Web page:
Rathke’s woodlouse

(Trachelipus rathkii)

               
Conservation Status

IUCN Red List

not listed

Rathke’s woodlouse

 

NatureServe

NNA - Not applicable

Minnesota

not listed

Occurrence

Not uncommon in Minnesota

Flight/Season

 

Habitat

On rotting logs; under logs, stones, and boards; and in woodsheds and greenhouses.

Size

Total Length: 316 to 716 (5 to 10.5 mm)

Photo by Alfredo Colon
 
Identification

Rathke’s woodlouse is a non-native isopod. It is native to central Europe, was introduced into North America, and now occurs from Newfoundland south to Tennessee and west to South Dakota. It is not uncommon in Minnesota. It is found in places with at least some dampness, including on rotting logs; under logs, stones, and boards; and in woodsheds and greenhouses. It is mostly a scavenger, eating plant and animal organic matter, but sometimes also feeds on living plants.

Adults are 316 to 716 (5 to 10.5 mm) in length, a little more than two times longer than wide. The body is oval in outline. It is compressed along its upper and lower sides (dorsoventrally flattened). It is dark brown with wavy pale lines, giving it a mottled look. There is a blackish longitudinal stripe down the middle and a row of pale spots on each side near the lateral margin.

The head is about twice as wide as long. It has three lobes in front; a broadly rounded lobe in the center, and a longer, narrower, rounded lobe on each side. There are two small compound eyes, one on each side of the head, and no simple eyes. There are two pairs of antennae. The first pair are small and have just two segments. The second pair has five segments and a whip-like tip (flagellum) with two segments. The fourth antennal segment is twice as long as the third, and the fifth is one-and-a-half times as long as the fourth. The segments of the flagellum are of equal length.

The thorax has seven segments of slightly unequal length. There is a single leg-like appendage on each side of each segment. The upper exoskeletal plate (tergite) on each thoracic segment and the first five abdominal segments is curved outward at each lateral margin. The rear (posterior) angle on each side is produced rearward. On the first thoracic tergite, the front (anterior) angle on each side is also produced forward.

The abdomen six segments, all of which are distinct. The lateral portions of the first two abdominal tergites are concealed beneath the seventh thoracic tergite. The third, fourth, and fifth tergites have the rear corners of the lateral margins produced, continuing the oval outline of the body. The last segment, the sixth, is called the telson The telson is triangular. On each side of the telson there is an elongated appendage, called a uropod. The uropods project well beyond the end of the body. On the under (ventral) side of the abdomen there are 5 pairs of lungs appearing as white patches.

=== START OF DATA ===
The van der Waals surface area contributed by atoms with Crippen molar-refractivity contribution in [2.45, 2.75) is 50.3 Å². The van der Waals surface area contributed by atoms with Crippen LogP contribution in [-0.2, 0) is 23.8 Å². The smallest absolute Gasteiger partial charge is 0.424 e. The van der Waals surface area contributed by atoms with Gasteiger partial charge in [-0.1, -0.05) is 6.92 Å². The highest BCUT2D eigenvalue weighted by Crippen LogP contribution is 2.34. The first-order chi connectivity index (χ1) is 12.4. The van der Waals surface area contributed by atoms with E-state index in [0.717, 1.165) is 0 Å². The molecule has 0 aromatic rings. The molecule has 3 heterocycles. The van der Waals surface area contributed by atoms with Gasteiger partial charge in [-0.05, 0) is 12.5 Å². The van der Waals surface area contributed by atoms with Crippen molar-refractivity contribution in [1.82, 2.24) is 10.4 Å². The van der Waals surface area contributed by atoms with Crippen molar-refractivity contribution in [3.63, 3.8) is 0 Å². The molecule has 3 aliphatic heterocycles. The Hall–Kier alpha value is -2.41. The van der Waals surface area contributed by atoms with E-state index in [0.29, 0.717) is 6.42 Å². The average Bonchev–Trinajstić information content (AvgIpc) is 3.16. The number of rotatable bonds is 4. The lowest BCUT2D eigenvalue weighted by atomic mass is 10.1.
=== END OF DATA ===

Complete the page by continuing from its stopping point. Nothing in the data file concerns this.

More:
Similar
Species

 

 
Juvenile Food

 

 
Adult Food

Plant and animal organic matter

 
Life Cycle

 

 
Behavior

Unlike pill woodlice (Family Armadillidae), Rathke’s woodlouse cannot roll into a ball.

 
Distribution Distribution Map  

Sources: 24, 29, 30, 82.

 
Comments

 

 
Taxonomy

Class:

Malacostraca (malacostracans)

 

Superorder:

Peracarida

  Order:

Isopoda (Isopods)

 

Suborder:

Oniscidea (woodlice)

 

Infraorder:

Holoverticata

 

No Rank:

Orthogonopoda

 

No Rank:

Crinocheta

 

Family:

Trachelipodidae

 

Genus:

Trachelipus rathkii

 
Synonyms

Trachelipus rathkei

 
Common
Names

Rathke’s woodlouse

 

 

 

 

 

 

Glossary

Tergum; tergite

The upper (dorsal), hardened plate on a segment of the thorax or abdomen of an arthropod or myriapod. Plural: terga.

 

Uropod

On some crustaceans, a pair of appendages on the sixth and final abdominal segment. On lobsters and similar species, it forms part of the tail fan.

 

 

 

 

 

       
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Alfredo Colon
       
  Rathke’s woodlouse    
       
       
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Camera

     
Slideshows
   
  Family: Trachelipodidae
Bill Keim
 
  Family: Trachelipodidae  
 
About

Order: Isopoda
Suborder: Oniscidea
Infraorder: Holoverticata
Zoosection: Crinocheta
Family: Trachelipodidae

Trachelipus rathkii (Rathke's Woodlouse)

 
     

 

slideshow

       
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Other Videos
 
  Trachelipus rathkii, Time Lapse
Donovan C
 
   
 
About

Mar 24, 2020

I wanted to make a nice little video of my friends eating their dinner, so I started recording a time lapse and walked away. I came back in an hour or so to find that my phone had stopped recording long ago. Bummer.

   
       

 

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Alfredo Colon
8/23/2019

Location: Woodbury, MN

Rathke’s woodlouse


     
     
 
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Created: 11/9/2020

Last Updated:

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